Sharon Lanen Coskren - Leading Edge Real Estate



Posted by Sharon Lanen Coskren on 6/29/2018

When you have kids, it’s difficult to keep a spotless home. Your home will undoubtedly be “lived in,” as the saying goes. There’s ways that you can keep nice things and make those things accident-proof and kid-proof at the same time. Kids can spill things, cause dirt build-up, and even sustain minor injuries from certain pieces of furniture. Slip Covers Work Wonders Slip covers are really amazing assets to any home with children. Most of these covers are washable. You can fit them tightly around your furniture for a smooth look. Guests won’t even know that you’re using slip covers! The bonus is that you’ll be able to keep your nicer furniture fresh and clean. Substitute The Coffee Table Instead of a coffee table, try an ottoman with a new purpose. Ottomans will help keep kids from hurting themselves on the sometimes sharp corners of the coffee table. It will also give you somewhere to prop your feet up after a long day. This tactic will save you from the grief of many bumped heads, since ottomans are soft. You can use your ottoman to place books and other items on and around. Showcase An Art Wall Dedicate a space for kids’ art. This will make for a colorful addition to your home and give the sense to guests that your home is indeed family friendly. It’s also just plain fun to showcase the art that your children create. It will give the kids a sense of pride and joy! Whether it’s a wall or a hallway, this idea is always perfect for a home with kids. When In Doubt, Buy Washable There are plenty of things that come in washable form from throw pillows to paint. Some sofas even come with removable, washable cushion covers. These will all be a blessing to you when cleaning up after your children. Incorporate Extra Storage With all of the extra toys around your home, you’ll need extra storage to keep them in. Think about using pretty storage pieces like baskets, which are easy for kids to manage and easy for you to store. While your home won’t need to be childproof forever, doing it now will save you from ruining expensive things. However, if there’s items that you really love, don’t sacrifice. Take the safety measures and precautions that you feel are necessary and don’t worry about the rest. A house is meant to be lived in. Remember that it’s not a museum!





Posted by Sharon Lanen Coskren on 2/16/2018

Home is the the most comfortable place to be. We relax after a long day of work in the living room, eat meals with our family in our kitchen, and sleep soundly in our beds at night. All of this comfort can sometimes cause us to overlook basic safety habits that keep us and our property safe. One of the chief threats to our safety at home is house fires. A great way to keep tabs on our fire preparedness is to have a yearly "fire safety week" with our families to teach and reinforce important information around fires. Read on to see the five-day plan that, for just a few minutes per day, has the potential to save lives.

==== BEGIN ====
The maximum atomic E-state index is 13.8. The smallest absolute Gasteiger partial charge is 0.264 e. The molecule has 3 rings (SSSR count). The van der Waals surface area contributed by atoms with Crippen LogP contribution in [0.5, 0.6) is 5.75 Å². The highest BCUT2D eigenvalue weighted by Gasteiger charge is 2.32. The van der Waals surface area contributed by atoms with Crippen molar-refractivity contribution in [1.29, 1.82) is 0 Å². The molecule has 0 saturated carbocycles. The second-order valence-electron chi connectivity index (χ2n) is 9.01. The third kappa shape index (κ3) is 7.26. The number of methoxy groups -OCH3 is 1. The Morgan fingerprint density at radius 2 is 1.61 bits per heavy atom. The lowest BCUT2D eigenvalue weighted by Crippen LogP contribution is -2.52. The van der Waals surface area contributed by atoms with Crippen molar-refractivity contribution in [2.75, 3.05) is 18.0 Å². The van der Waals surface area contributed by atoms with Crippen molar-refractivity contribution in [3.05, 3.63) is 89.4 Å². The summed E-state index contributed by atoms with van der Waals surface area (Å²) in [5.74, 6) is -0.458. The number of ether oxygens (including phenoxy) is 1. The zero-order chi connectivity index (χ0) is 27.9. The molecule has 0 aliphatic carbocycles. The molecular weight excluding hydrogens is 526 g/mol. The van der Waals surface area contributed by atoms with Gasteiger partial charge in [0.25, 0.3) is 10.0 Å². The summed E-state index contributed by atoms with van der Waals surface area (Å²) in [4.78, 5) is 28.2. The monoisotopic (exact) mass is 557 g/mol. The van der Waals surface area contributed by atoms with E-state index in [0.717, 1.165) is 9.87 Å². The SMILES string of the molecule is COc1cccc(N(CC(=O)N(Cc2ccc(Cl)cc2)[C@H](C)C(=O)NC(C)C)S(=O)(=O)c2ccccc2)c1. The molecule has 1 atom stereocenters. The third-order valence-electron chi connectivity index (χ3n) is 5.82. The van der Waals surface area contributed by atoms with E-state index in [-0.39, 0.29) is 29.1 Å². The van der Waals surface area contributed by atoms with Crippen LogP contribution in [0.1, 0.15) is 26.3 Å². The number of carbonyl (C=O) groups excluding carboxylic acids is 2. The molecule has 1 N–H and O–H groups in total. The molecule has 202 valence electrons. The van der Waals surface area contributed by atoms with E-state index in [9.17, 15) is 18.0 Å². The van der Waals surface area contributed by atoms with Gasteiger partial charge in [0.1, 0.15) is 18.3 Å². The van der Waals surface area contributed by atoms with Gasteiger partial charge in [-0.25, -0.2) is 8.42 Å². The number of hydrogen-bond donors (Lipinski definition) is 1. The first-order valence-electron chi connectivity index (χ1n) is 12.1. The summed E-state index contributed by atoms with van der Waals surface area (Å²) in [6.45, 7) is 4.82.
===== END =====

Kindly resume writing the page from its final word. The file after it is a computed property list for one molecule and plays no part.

Day 1: Smoke detectors

The most basic fire safety items that each home has are the smoke detectors. On day one take the kids around the house and show them where each smoke detector is. Have them block their ears and show them how to test the detectors. Change all of the batteries as well. Don't be conservative or frugal with batteries when it comes to smoke detectors; it's worth the extra few bucks to know that you can depend on them.

Day 2: Fire extinguishers

On the second day, bring the kids around the house again showing them the location of fire extinguishers and explaining their function. If there ever is a small house fire you don't want to fumbling around with an extinguisher trying to learn how to use it. Explain that these are not toys and can be dangerous. If your kids are old enough to be home alone, teach them how to use the extinguishers. If the kids are too young tell them to seek you out immediately if they see or smell smoke, or think there might be a fire. Read the pressure gauge on all of your fire extinguishers to make sure they're adequately pressurized. Replace fire extinguishers that are over twelve years old.

Day 3: Escape plan

Every house should have an evacuation plan in case of a fire. Each room should have two escape routes in case one is blocked off by fire or some other barrier. Have your children go through the evacuation routes for each of their rooms. Do this for yourself as well to ensure there are no problems with your plan. Then take the family outside to a meeting spot away from the house. Tell them that this is where each member of the family will meet in case of a fire.

Day 4: Fire hazards

The average house has unlimited potential for fire hazards. Curtains near heaters or ovens, candles too close to flammable objects, and even power outlets can all cause a house fire. Before today's lesson, go through your house and find potential fire hazards and teach your family how to correct these habits during today's lesson. If your kids are old enough to cook, run through various cooking fire hazards as well.

Day 5: Review

Today, review the previous four days' lessons with your family. You can also use today to cover the top eight causes of house fires according to the National Fire Protection Association:
  1. Candles
  2. Smoking
  3. Electrical and lighting
  4. Dryers and washing machines
  5. Lightning
  6. Children playing with fire (matches, lighters, etc.)
  7. Christmas trees
  8. Cooking







Sharon Lanen Coskren